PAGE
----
head(substring(full.repertoire.test[[1]][[1]],first=1,last=20)) # Sequences corresponding to first tree
## [1] "caggtccaactgcagcagcc" "caggtccaactgcagcagcc" "caggtgcaagtgcagcaacc"
## [4] "caggtctaaatgcagcagcc" "caggtgcaagtgcagcaacc" "caggtctaaatgcagcagcc"
head(substring(full.repertoire.test[[1]][[2]],first=1,last=20)) # Sequences corresponding to second tree
## [1] "gaagtgaagcttgaggagtc" "gaagtgaagcttgaggagtc" "gaagtgaagcttgaggtgtc"
## [4] "gaagtgaagcttgtggagtc" "gaagtgaagcttgaggtgtc" "gaagtgaagcttgaggtgtc"
# Note that these sequences are just showing the first 20 nucleotides (although the full nucleotide sequence is much longer)

3.2 Full repertoire names

The names are again stored in the second element of the outer list, with each internal element corresponding to a tree. full.repertoire.test[[2]][[1]] corresponds to the names for the first tree. This character array matches the sequences from full.repertoire.test[[1]][[1]].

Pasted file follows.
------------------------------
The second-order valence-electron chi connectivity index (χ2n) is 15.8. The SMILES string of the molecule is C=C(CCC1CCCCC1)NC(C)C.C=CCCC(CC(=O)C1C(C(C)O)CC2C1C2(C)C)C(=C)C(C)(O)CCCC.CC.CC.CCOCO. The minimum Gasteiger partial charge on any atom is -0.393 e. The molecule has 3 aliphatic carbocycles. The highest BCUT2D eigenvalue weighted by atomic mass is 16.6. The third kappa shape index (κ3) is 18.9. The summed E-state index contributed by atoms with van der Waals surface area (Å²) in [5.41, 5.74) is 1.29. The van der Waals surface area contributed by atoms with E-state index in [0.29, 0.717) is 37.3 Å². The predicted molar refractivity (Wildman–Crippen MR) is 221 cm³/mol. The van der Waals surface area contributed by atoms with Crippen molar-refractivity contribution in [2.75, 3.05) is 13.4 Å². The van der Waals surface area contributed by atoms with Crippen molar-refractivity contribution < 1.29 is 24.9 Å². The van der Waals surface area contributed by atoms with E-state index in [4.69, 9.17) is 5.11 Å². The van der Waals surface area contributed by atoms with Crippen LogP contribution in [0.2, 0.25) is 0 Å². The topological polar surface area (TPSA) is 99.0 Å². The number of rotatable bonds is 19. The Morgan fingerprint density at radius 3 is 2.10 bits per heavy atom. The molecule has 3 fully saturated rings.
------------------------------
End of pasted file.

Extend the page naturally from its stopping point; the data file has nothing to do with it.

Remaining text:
e.g., full.repertoire.test[[1]][[1]][2] corresponds to the second sequence of the first tree - whose name is stored full.repertoire.test[[2]][[1]][2].

full.repertoire.test[[1]][[3]][3] corresponds to the third sequence of the third tree - whose name is stored in full.repertoire.test[[2]][[3]][3]. The tree containing this sequence can be found at full.repertoire.test[[3]][[3]].

head(full.repertoire.test[[2]][[1]]) # The names corresponding to sequences found in the first tree 
## [1] "IGHV1-53IGHD2-1IGHJ4" "S1_1"                 "S5_3"                
## [4] "S6_4"                 "S7_6"                 "S8_8"
head(full.repertoire.test[[2]][[2]]) # The names corresponding to the sequences found in the second tree
## [1] "IGHV6-6IGHD2-1IGHJ1" "S2_1"                "S13_11"